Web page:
Judge Twine-Thomas has served others her entire life. It started long before her service in the legal profession over 40 years ago. As a college student, she became very involved in her Alpha Kappa Alpha sorority, and through the sorority most recently, the Little Dresses for Africa project. “Service to all mankind” is the motto of the 200,000 member sorority, and her church’s philosophy is “If you want justice, work for peace.” These two things together, she says, define who she is. Judge Twine-Thomas was so moved by the Little Dresses for Africa Project, that she chairs the Tampa chapter in the global initiative.

“For several successive weeks we met weekly and sewed together,” recalled Judge Twine-Thomas about the Little Dress for Africa Project. “And as we sewed, we talked about our lives, our friendships, our relationships, and slowly the enthusiasm about what we were doing – making dresses for little girls on the other side of earth – was so motivating. Eventually it was infectious. Everybody around us, everybody who heard about the project wanted to be a part of it.”

“I’m involved in a lot of women’s organizations and I believe in empowering woman. When you are empowering women, you are empowering humanity.”

Judge Barbara Twine-Thomas demonstrates to WMU-Cooley student Eula T. Bacon how to make Dresses for Africa out of a pillow case.

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Open Forums on Policing Build New Community Relationships and Create Economic Benefits

“We don’t want to do Detroit again when 50 years later the city still hasn’t fully recovered,” stated one participant during one of several open forums on police and community relations held at Western Michigan University Cooley Law School’s Grand Rapids campus this summer. Participants not only found the forums revealing, they heard things that they hadn’t heard before, from people whom they did not yet know. They also disclosed things that they hadn’t shared in a long time if at all. In doing so, they made significant new relationships while changing old relationships for the better.


Every forum also asked whether these gatherings, held here and across the nation, make any difference.

Failed police/community relations carry huge social and economic cost. Residents want peace and order without the sense of an oppressive occupying force. Police officers want to return home alive and uninjured, with the respect of those for whose security they risk their lives. Somewhere in that tense mix, communities find themselves torn by deadly police/resident conflict.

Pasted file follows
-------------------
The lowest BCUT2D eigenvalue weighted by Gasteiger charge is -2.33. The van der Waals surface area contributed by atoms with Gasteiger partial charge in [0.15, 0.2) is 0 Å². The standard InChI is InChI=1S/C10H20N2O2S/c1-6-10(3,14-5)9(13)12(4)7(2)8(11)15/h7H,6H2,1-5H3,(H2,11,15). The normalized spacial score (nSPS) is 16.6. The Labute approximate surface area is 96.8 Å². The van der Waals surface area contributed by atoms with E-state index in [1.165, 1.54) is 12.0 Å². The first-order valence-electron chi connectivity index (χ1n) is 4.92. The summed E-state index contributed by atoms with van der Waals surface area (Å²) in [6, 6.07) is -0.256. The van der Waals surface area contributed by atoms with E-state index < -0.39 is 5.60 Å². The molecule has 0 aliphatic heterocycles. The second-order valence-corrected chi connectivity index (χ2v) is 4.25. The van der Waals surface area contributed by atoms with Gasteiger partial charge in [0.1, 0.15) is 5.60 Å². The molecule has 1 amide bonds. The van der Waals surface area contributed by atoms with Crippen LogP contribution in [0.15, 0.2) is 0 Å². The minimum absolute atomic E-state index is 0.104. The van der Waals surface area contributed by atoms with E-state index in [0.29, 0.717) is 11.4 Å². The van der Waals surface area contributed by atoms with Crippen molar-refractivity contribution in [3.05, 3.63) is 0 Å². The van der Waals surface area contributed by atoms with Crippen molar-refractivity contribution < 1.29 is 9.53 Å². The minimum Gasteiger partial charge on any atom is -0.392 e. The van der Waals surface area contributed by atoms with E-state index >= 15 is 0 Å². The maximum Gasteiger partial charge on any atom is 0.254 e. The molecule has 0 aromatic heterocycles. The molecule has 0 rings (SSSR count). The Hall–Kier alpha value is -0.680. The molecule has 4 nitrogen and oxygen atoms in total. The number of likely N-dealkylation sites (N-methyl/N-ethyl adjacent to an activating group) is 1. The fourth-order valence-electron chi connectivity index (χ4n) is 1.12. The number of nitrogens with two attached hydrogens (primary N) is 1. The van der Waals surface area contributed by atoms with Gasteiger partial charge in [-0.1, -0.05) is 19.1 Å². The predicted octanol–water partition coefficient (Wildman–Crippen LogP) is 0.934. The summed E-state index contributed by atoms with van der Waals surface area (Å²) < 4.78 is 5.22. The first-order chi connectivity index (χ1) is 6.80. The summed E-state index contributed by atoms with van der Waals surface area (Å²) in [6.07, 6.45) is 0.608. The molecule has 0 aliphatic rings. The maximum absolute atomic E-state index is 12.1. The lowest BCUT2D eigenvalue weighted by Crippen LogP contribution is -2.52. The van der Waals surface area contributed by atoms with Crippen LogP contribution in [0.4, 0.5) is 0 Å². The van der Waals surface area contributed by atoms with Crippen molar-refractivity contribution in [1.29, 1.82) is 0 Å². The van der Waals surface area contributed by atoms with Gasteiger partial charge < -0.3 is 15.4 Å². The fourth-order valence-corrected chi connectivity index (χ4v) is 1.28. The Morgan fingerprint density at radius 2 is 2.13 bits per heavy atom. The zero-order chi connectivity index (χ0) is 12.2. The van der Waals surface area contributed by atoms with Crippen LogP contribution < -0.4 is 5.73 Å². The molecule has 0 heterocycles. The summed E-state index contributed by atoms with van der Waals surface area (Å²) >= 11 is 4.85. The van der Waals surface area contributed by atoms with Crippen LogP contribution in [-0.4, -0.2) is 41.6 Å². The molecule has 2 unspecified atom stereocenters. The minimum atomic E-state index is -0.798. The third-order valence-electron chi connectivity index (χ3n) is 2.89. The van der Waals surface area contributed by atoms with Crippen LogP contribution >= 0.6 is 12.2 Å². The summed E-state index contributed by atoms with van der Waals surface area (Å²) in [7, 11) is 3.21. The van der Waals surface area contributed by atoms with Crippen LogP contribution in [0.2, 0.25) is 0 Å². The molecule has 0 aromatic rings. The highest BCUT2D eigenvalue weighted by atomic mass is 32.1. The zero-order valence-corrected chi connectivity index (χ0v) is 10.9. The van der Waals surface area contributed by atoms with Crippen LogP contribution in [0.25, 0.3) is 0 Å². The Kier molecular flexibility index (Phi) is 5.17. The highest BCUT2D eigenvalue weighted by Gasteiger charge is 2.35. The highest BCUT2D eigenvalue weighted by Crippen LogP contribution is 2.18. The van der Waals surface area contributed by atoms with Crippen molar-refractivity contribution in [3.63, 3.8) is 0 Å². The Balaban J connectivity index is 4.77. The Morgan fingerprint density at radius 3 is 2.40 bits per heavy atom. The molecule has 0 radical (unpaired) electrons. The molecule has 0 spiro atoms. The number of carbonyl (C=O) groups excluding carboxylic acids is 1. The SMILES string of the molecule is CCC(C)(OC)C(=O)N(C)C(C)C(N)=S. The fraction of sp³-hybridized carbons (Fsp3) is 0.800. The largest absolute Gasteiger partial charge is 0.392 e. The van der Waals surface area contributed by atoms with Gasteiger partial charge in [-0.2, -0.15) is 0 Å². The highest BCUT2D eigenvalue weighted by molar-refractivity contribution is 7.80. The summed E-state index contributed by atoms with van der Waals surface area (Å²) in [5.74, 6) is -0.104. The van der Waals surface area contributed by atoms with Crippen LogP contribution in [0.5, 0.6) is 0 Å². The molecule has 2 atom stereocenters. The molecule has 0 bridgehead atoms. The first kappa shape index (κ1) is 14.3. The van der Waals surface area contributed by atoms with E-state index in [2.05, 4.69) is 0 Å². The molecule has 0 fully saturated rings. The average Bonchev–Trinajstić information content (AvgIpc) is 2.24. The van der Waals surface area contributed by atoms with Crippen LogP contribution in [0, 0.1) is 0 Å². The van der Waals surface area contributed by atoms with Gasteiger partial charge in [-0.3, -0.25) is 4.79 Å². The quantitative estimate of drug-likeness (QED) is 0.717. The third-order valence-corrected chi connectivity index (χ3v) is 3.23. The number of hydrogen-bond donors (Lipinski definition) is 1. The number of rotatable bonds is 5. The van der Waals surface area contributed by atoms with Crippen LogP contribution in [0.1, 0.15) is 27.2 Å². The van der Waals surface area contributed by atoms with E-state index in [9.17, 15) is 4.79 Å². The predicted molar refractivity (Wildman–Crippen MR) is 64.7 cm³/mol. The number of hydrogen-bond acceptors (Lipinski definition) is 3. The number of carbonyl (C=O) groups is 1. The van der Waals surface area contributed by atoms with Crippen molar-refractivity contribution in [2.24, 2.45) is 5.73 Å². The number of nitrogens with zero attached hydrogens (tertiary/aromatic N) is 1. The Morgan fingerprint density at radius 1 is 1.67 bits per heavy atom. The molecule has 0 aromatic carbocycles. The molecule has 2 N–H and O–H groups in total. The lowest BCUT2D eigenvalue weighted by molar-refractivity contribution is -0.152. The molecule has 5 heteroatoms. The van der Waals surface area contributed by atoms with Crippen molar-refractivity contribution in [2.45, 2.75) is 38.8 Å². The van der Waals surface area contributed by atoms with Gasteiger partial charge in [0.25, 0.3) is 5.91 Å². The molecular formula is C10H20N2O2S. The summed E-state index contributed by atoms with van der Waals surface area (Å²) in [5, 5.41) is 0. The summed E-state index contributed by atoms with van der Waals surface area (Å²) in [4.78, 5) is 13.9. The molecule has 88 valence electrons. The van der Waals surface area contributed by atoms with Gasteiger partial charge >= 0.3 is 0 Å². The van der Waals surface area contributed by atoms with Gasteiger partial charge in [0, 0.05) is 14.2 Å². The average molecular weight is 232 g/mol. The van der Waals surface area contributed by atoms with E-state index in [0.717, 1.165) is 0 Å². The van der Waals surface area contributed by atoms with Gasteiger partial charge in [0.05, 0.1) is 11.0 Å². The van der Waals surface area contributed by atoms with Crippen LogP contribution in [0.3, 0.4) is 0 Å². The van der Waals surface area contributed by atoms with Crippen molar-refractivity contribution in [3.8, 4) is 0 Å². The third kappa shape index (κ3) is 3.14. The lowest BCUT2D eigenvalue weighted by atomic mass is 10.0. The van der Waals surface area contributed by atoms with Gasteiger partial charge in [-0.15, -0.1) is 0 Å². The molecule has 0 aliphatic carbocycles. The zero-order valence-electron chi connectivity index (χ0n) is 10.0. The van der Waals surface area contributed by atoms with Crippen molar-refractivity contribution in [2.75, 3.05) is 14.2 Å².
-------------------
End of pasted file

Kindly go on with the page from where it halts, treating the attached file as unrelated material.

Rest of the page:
Forums recognized that communities tear themselves apart with resident-on-resident violence of domestic, drug-gang, mental-illness, terrorist, and other variety. They also recognized that every occupation, policing or otherwise, has its dangerous kooks and that no solution is likely to eliminate all such horrors. The forums also concluded that police have a higher duty, one that police seem fully ready to accept. One awful incident is too many, especially when the stakes so quickly spread beyond that one precious life to other lives affected by breakdowns in police/community relations.


Fortunately, law is action logic, not simply group therapy, as helpful as talking can be for relationships, understanding, and even peace of mind. Law wants peace in neighborhoods, real peace of the physical-security kind, but with liberty, not the peace of an occupying force. So what do these forums produce?

First, we recognize new trends and circumstances. Increased access to concealed-weapon permits is one example, as are changes in local and national economies, family structure, and mental-health resources. Law and policing must recognize and respond to those changes, just as they currently are doing. Keep talking about those changes.

Second, we see the influence of new technologies, particularly smartphone video, body cameras, and social media, but also new body armor, tasers, and other disabling and protective devices. With video in particular, we now so rapidly share compelling recordings, often made all the more compelling by the unfortunate fact that they may be critically incomplete. We need to monitor and deploy these new technologies while recognizing their challenges and limitations. Judge surely, but don’t rush to judgment.

Third, we have abundant new data, some of it in those very same recordings and social-media accounts but also in digitalized hospital records of police-injury reports and records maintained and distributed by the police agencies themselves. We also find that the data is critically incomplete. While scholars are hard at work discerning patterns and trends from what data we have, we need more and better data. It’s coming. Encourage it.

Fourth, we find familiar stressors for both community and police alike. Veterans returning from undeclared wars reenter communities and join local police forces, bringing their trauma with them. Neighborhoods produce their own battle-like stresses. Medicine offers new testing and therapies for stress-induced conditions. We need to take greater advantage of those resources.

Fifth, we find opportunities for new policies, protocols, and practices, guiding officer training, rotation, relief, and testing, how to respond to citizens lawfully carrying concealed weapons, and of course when and how to intervene using reasonable and necessary force.

Talk may be cheap, but talk can work, as these themes emerge and actions follow.